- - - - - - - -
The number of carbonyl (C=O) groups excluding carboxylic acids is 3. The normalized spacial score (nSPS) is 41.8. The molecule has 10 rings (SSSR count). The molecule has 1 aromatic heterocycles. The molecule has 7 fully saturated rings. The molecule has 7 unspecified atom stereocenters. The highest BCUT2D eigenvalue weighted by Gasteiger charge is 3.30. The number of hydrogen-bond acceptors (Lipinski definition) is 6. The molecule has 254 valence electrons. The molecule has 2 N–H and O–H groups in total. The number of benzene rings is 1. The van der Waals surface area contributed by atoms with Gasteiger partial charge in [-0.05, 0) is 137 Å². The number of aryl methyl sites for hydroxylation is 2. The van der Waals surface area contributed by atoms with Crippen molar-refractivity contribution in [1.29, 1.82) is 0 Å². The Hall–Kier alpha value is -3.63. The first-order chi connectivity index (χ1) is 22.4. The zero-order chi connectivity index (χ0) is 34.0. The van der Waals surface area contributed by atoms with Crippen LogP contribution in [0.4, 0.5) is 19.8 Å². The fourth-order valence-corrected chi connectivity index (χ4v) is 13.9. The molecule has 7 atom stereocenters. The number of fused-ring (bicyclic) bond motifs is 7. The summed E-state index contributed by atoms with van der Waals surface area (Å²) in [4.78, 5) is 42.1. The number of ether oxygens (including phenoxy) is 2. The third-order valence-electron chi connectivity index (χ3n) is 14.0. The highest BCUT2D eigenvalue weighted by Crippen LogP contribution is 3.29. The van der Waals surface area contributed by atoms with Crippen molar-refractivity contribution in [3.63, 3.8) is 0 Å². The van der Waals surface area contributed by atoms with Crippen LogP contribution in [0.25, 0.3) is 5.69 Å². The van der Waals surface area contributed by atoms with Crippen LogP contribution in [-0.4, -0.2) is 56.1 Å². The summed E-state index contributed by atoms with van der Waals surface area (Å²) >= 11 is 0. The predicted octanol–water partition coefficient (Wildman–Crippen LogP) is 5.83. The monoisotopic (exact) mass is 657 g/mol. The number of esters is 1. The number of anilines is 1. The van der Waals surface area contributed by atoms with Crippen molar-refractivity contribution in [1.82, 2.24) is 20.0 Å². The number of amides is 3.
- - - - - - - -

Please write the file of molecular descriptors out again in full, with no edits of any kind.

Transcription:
The number of carbonyl (C=O) groups excluding carboxylic acids is 3. The normalized spacial score (nSPS) is 41.8. The molecule has 10 rings (SSSR count). The molecule has 1 aromatic heterocycles. The molecule has 7 fully saturated rings. The molecule has 7 unspecified atom stereocenters. The highest BCUT2D eigenvalue weighted by Gasteiger charge is 3.30. The number of hydrogen-bond acceptors (Lipinski definition) is 6. The molecule has 254 valence electrons. The molecule has 2 N–H and O–H groups in total. The number of benzene rings is 1. The van der Waals surface area contributed by atoms with Gasteiger partial charge in [-0.05, 0) is 137 Å². The number of aryl methyl sites for hydroxylation is 2. The van der Waals surface area contributed by atoms with Crippen molar-refractivity contribution in [1.29, 1.82) is 0 Å². The Hall–Kier alpha value is -3.63. The first-order chi connectivity index (χ1) is 22.4. The zero-order chi connectivity index (χ0) is 34.0. The van der Waals surface area contributed by atoms with Crippen LogP contribution in [0.4, 0.5) is 19.8 Å². The fourth-order valence-corrected chi connectivity index (χ4v) is 13.9. The molecule has 7 atom stereocenters. The number of fused-ring (bicyclic) bond motifs is 7. The summed E-state index contributed by atoms with van der Waals surface area (Å²) in [4.78, 5) is 42.1. The number of ether oxygens (including phenoxy) is 2. The third-order valence-electron chi connectivity index (χ3n) is 14.0. The highest BCUT2D eigenvalue weighted by Crippen LogP contribution is 3.29. The van der Waals surface area contributed by atoms with Crippen molar-refractivity contribution in [3.63, 3.8) is 0 Å². The van der Waals surface area contributed by atoms with Crippen LogP contribution in [0.25, 0.3) is 5.69 Å². The van der Waals surface area contributed by atoms with Crippen LogP contribution in [-0.4, -0.2) is 56.1 Å². The summed E-state index contributed by atoms with van der Waals surface area (Å²) >= 11 is 0. The predicted octanol–water partition coefficient (Wildman–Crippen LogP) is 5.83. The monoisotopic (exact) mass is 657 g/mol. The number of esters is 1. The number of anilines is 1. The van der Waals surface area contributed by atoms with Crippen molar-refractivity contribution in [1.82, 2.24) is 20.0 Å². The number of amides is 3.